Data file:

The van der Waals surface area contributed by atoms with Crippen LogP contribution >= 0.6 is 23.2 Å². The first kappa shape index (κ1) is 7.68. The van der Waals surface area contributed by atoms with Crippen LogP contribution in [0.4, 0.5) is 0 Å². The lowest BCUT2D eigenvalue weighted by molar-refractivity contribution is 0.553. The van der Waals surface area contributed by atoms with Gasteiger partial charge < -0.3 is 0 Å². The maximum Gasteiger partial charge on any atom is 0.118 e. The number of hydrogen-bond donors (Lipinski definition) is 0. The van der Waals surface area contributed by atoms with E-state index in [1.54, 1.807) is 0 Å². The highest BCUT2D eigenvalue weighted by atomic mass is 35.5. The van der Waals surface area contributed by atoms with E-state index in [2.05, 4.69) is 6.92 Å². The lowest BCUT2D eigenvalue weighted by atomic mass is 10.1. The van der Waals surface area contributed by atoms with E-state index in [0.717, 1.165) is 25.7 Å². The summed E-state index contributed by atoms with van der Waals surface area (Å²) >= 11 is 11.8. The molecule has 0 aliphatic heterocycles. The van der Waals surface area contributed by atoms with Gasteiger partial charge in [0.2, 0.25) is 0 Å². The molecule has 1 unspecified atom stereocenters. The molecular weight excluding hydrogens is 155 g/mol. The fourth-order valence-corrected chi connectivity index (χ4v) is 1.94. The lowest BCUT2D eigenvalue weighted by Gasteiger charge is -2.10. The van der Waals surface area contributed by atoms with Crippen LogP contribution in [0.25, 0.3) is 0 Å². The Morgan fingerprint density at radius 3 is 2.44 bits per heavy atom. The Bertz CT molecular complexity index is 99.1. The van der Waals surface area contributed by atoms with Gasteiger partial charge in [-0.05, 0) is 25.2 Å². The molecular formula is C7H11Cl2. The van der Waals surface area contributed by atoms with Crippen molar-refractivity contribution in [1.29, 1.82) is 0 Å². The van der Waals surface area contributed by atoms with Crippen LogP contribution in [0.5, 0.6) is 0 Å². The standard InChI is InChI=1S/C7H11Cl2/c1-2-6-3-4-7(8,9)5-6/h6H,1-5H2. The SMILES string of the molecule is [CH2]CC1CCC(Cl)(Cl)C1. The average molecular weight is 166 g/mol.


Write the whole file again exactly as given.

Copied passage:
The van der Waals surface area contributed by atoms with Crippen LogP contribution >= 0.6 is 23.2 Å². The first kappa shape index (κ1) is 7.68. The van der Waals surface area contributed by atoms with Crippen LogP contribution in [0.4, 0.5) is 0 Å². The lowest BCUT2D eigenvalue weighted by molar-refractivity contribution is 0.553. The van der Waals surface area contributed by atoms with Gasteiger partial charge < -0.3 is 0 Å². The maximum Gasteiger partial charge on any atom is 0.118 e. The number of hydrogen-bond donors (Lipinski definition) is 0. The van der Waals surface area contributed by atoms with E-state index in [1.54, 1.807) is 0 Å². The highest BCUT2D eigenvalue weighted by atomic mass is 35.5. The van der Waals surface area contributed by atoms with E-state index in [2.05, 4.69) is 6.92 Å². The lowest BCUT2D eigenvalue weighted by atomic mass is 10.1. The van der Waals surface area contributed by atoms with E-state index in [0.717, 1.165) is 25.7 Å². The summed E-state index contributed by atoms with van der Waals surface area (Å²) >= 11 is 11.8. The molecule has 0 aliphatic heterocycles. The van der Waals surface area contributed by atoms with Gasteiger partial charge in [0.2, 0.25) is 0 Å². The molecule has 1 unspecified atom stereocenters. The molecular weight excluding hydrogens is 155 g/mol. The fourth-order valence-corrected chi connectivity index (χ4v) is 1.94. The lowest BCUT2D eigenvalue weighted by Gasteiger charge is -2.10. The van der Waals surface area contributed by atoms with Crippen LogP contribution in [0.25, 0.3) is 0 Å². The Morgan fingerprint density at radius 3 is 2.44 bits per heavy atom. The Bertz CT molecular complexity index is 99.1. The van der Waals surface area contributed by atoms with Gasteiger partial charge in [-0.05, 0) is 25.2 Å². The molecular formula is C7H11Cl2. The van der Waals surface area contributed by atoms with Crippen molar-refractivity contribution in [1.29, 1.82) is 0 Å². The van der Waals surface area contributed by atoms with Crippen LogP contribution in [0.5, 0.6) is 0 Å². The standard InChI is InChI=1S/C7H11Cl2/c1-2-6-3-4-7(8,9)5-6/h6H,1-5H2. The SMILES string of the molecule is [CH2]CC1CCC(Cl)(Cl)C1. The average molecular weight is 166 g/mol.